‘It is thus not surprising that many organisations have installed emergency back-up diesel generators at a cost of around £200-£300 per kW. There is an estimated 20 GW of such plant in Great Britain. Most of this is only for the “in-house” use of the owners when the grid fails. Somewhat perversely, in order to be reliably available in a power cut, such plant needs to be run regularly on full load to prevent mechanical deterioration. Indeed, once purchased, it might as well be used as part of a CHP system. A system of distributed CHP plants may well be more resistant to a grid failure than relying on supply from a few remote nuclear power stations.’ (18)

There we have it. Compared with the manifest benefits of building more centralised power generation to meet their energy needs, workplaces will only benefit from themselves going DIY in power, and installing their own diesel and CHP generators, if there is ‘grid failure’. Moreover the OU links such failure neither to New Labour’s refusal to build any new power stations since 2000, nor to its lack of investment in the National Grid. Rather, the OU links grid failure to the risk of a terrorist attack. In this framework, even the argument for large-scale CHP systems is predicated on them being more decentralised and thus less vulnerable to attack than nuclear power stations.


In Britain, the state more and more requires the individual workplaces, as much as the home, both to save energy and to generate it. Yet the micrometering and leading microgeneration technologies relevant to these two tasks are backward, not ambitious in scope.

From the German Buddhist economist Fritz Schumacher at the UK’s old National Coal Board in 1973 (19), on to the US futurologist John Naisbitt in 1982 (20), the ‘small is beautiful’ approach has dominated environmentalist thinking. Naisbitt himself named a shift from centralisation to decentralisation the fifth of his 10 ‘megatrends’, highlighting energy as a ‘catalyst for local action’.

It has taken the Greens a third of a century to begin to implement the New Parochialism. They now clothe the same old ideas in the rhetoric of global initiatives; but the ideas are still the same, old, and parochial, too. In the 1980s, the Campaign for Nuclear Disarmament was certain that there was no bigger task for humanity than to avert catastrophic cruise missiles. Today that one-dimensional philosophy has a Green and yet more lurid twist.

Climate change, is, as we have already said, a genuine problem. But the way to tackle it is not through the micro-politics of survival but the big politics of progress. The real challenge is a massive expansion of energy supply in the West and the developing world. It is to build large, centralised, internationally-linked, highly efficient sources of energy generation, based on nuclear fission, hydroelectric power, and on fossil fuels whose heat – and whose carbon – is captured at source. Livingstone may want to believe that the future lies with the solar panels that Currys will soon start selling, priced at £9,000 for a three-bedroom house, amortised over 7 to 18 years (21), and regularly cleaned, maintained and repaired by responsible roof-climbing citizens. For ourselves, we prefer Adam Smith’s idea of a division of labour leading to higher productivity in energy production.

The logic of the Lilliputian perspective on climate change was well illustrated at the weekend. In a leaked letter, UK transport minister Douglas Alexander revealed his plans for a bill for nationwide tolls on Britain’s roads, together with pay-as-you-drive black boxes in cars. Every time you drive from city to city, the damage for which you are ‘responsible’ will be metered.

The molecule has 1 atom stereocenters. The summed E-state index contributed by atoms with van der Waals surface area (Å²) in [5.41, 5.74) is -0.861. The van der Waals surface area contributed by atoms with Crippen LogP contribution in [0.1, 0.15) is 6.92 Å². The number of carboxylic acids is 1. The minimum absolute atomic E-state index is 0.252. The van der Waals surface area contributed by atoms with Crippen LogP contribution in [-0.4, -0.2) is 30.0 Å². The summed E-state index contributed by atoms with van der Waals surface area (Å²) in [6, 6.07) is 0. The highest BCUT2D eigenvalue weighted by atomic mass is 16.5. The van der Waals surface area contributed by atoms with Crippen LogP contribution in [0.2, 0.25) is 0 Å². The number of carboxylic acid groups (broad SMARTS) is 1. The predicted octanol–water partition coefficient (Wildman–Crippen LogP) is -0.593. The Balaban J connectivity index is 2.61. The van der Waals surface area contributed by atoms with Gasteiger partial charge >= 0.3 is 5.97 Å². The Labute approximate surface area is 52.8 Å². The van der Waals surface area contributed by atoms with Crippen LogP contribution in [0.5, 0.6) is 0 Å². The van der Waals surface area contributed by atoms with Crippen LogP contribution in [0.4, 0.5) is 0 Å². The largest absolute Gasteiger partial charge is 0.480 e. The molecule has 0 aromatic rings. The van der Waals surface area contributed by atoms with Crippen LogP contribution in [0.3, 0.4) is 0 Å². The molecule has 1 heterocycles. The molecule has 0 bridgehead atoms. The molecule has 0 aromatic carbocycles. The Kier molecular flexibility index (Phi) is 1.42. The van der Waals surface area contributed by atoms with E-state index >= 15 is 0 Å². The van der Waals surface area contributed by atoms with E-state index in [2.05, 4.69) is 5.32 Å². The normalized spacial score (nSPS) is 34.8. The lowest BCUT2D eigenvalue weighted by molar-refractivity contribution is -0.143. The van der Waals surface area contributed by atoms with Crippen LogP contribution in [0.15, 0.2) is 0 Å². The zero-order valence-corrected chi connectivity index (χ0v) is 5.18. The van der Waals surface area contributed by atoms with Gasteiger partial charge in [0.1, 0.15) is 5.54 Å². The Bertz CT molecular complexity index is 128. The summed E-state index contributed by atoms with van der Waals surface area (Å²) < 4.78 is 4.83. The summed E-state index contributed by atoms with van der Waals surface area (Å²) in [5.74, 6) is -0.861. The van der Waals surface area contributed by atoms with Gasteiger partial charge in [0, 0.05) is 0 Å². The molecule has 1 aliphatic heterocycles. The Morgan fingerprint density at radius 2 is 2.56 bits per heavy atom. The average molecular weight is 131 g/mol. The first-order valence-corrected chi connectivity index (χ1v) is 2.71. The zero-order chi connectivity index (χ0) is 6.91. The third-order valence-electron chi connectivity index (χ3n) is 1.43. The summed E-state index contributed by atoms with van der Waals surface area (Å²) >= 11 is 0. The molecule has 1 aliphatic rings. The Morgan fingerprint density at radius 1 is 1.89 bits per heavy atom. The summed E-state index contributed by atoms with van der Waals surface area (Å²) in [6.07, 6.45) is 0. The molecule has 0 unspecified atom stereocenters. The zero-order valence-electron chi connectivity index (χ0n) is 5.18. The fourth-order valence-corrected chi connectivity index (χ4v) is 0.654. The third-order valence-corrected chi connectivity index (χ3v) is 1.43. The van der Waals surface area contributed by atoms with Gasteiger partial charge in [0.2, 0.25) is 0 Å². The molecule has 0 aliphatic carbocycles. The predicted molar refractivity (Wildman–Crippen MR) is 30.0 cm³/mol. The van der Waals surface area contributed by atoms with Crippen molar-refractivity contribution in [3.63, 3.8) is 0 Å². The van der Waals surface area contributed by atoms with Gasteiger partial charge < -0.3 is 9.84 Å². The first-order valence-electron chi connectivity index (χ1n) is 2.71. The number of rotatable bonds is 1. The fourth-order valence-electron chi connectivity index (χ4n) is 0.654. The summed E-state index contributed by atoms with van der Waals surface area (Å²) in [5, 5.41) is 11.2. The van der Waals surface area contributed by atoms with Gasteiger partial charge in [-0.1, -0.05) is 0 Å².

Not much hint of Schwarzenegger’s high-tech hydrogen highway here!

James Woudhuysen is professor of forecasting and innovation at De Montfort University in Leicester and a columnist at IT Week. He is speaking in the session Putting design and technology to good use at the Battle of Ideas in London in October 2006.

(1) 10 Downing Street, United Kingdom and California announcement on climate change and clean energy collaboration, 31 July 2006

(2) President Clinton Launches Clinton Climate Initiative, Clinton Foundation, 1 August 2006

(3) Quoted in ibid.

(4) Frank Furedi, Meet the Malthusians manipulating the fear of terror, spiked, 27 June 2006

(5) 10 Downing Street, United Kingdom and California announcement on climate change and clean energy collaboration, 31 July 2006

(6) California and UK in climate pact, BBC News, 1 August 2006

(7) President Clinton Launches Clinton Climate Initiative, Clinton Foundation, 1 August 2006

(8) DTI, The Energy Challenge, July 2006

(9) Ibid, pp48-49.

(10) The Carbon Trust’s Advanced Metering field trial update, Carbon Trust 24 April 2006, p4

(11) Ibid, p4.

(12) Ibid, p3.

(13) DTI, The Energy Challenge, July 2006, p63.

(14) See DTI, Microgeneration: Cogeneration Technologies. Most new CHP schemes use natural gas, but a significant proportion burn alternative, including renewable, fuels. The UK has a target to install 10GW CHP by 2010. Current installed capacity is estimated at around 5GW.

(15) DTI, The Energy Challenge, July 2006, p66.

(16) See PB Power, 2005, A Comparison of Distributed CHP/DH with Large-scale CHP/DH, International Energy Agency. Cited in Open University Energy & Environment Research Unit, Submission to the DTI Energy Review Consultation, 13 April 2006

(17) DTI, The Energy Challenge, op cit, p69.

(18) OU, op cit, p16.

(19) Ernst Schumacher, Small is beautiful: economics as if people mattered (1973), HarperPerennial, 1989, pp183-4.

(20) John Naisbitt, Megatrends: ten new directions transforming our lives (1982), Warner Books, 1984.

(21) See Eoin Callan, ‘Currys to take trailblazing step of selling solar panels’, Financial Times, 31 July 2006, p1.

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Topics Science & Tech